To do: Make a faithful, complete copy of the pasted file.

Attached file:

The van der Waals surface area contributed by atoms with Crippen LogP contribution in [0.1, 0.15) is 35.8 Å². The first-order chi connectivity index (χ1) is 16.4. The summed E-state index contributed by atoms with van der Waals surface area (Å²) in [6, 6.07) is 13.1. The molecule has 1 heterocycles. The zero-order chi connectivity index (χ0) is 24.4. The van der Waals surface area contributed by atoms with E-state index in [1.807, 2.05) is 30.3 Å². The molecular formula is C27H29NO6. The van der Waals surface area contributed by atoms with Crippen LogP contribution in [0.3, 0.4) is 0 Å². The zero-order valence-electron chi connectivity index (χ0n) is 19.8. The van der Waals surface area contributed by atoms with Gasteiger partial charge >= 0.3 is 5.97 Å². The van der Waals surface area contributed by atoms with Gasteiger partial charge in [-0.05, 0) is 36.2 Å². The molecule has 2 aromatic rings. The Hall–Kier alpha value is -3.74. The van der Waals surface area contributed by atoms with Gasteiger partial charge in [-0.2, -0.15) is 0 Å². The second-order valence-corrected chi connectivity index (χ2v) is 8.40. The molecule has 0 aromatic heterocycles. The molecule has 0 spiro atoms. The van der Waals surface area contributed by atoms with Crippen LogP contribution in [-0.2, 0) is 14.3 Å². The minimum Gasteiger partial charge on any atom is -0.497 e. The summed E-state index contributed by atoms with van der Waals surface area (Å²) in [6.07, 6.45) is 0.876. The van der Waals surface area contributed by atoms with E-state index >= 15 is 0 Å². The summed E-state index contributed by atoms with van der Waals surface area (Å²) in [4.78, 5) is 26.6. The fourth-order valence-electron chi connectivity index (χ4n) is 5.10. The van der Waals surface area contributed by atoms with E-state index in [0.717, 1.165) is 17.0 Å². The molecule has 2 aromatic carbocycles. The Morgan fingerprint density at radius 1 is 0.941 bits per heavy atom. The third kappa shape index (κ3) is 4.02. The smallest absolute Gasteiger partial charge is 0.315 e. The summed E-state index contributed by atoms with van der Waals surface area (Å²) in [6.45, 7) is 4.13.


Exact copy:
The van der Waals surface area contributed by atoms with Crippen LogP contribution in [0.1, 0.15) is 35.8 Å². The first-order chi connectivity index (χ1) is 16.4. The summed E-state index contributed by atoms with van der Waals surface area (Å²) in [6, 6.07) is 13.1. The molecule has 1 heterocycles. The zero-order chi connectivity index (χ0) is 24.4. The van der Waals surface area contributed by atoms with E-state index in [1.807, 2.05) is 30.3 Å². The molecular formula is C27H29NO6. The van der Waals surface area contributed by atoms with Crippen LogP contribution in [0.3, 0.4) is 0 Å². The zero-order valence-electron chi connectivity index (χ0n) is 19.8. The van der Waals surface area contributed by atoms with Gasteiger partial charge >= 0.3 is 5.97 Å². The van der Waals surface area contributed by atoms with Gasteiger partial charge in [-0.05, 0) is 36.2 Å². The molecule has 2 aromatic rings. The Hall–Kier alpha value is -3.74. The van der Waals surface area contributed by atoms with Gasteiger partial charge in [-0.2, -0.15) is 0 Å². The second-order valence-corrected chi connectivity index (χ2v) is 8.40. The molecule has 0 aromatic heterocycles. The molecule has 0 spiro atoms. The van der Waals surface area contributed by atoms with Crippen LogP contribution in [-0.2, 0) is 14.3 Å². The minimum Gasteiger partial charge on any atom is -0.497 e. The summed E-state index contributed by atoms with van der Waals surface area (Å²) in [6.07, 6.45) is 0.876. The van der Waals surface area contributed by atoms with E-state index >= 15 is 0 Å². The summed E-state index contributed by atoms with van der Waals surface area (Å²) in [4.78, 5) is 26.6. The fourth-order valence-electron chi connectivity index (χ4n) is 5.10. The van der Waals surface area contributed by atoms with E-state index in [0.717, 1.165) is 17.0 Å². The molecule has 2 aromatic carbocycles. The Morgan fingerprint density at radius 1 is 0.941 bits per heavy atom. The third kappa shape index (κ3) is 4.02. The smallest absolute Gasteiger partial charge is 0.315 e. The summed E-state index contributed by atoms with van der Waals surface area (Å²) in [6.45, 7) is 4.13.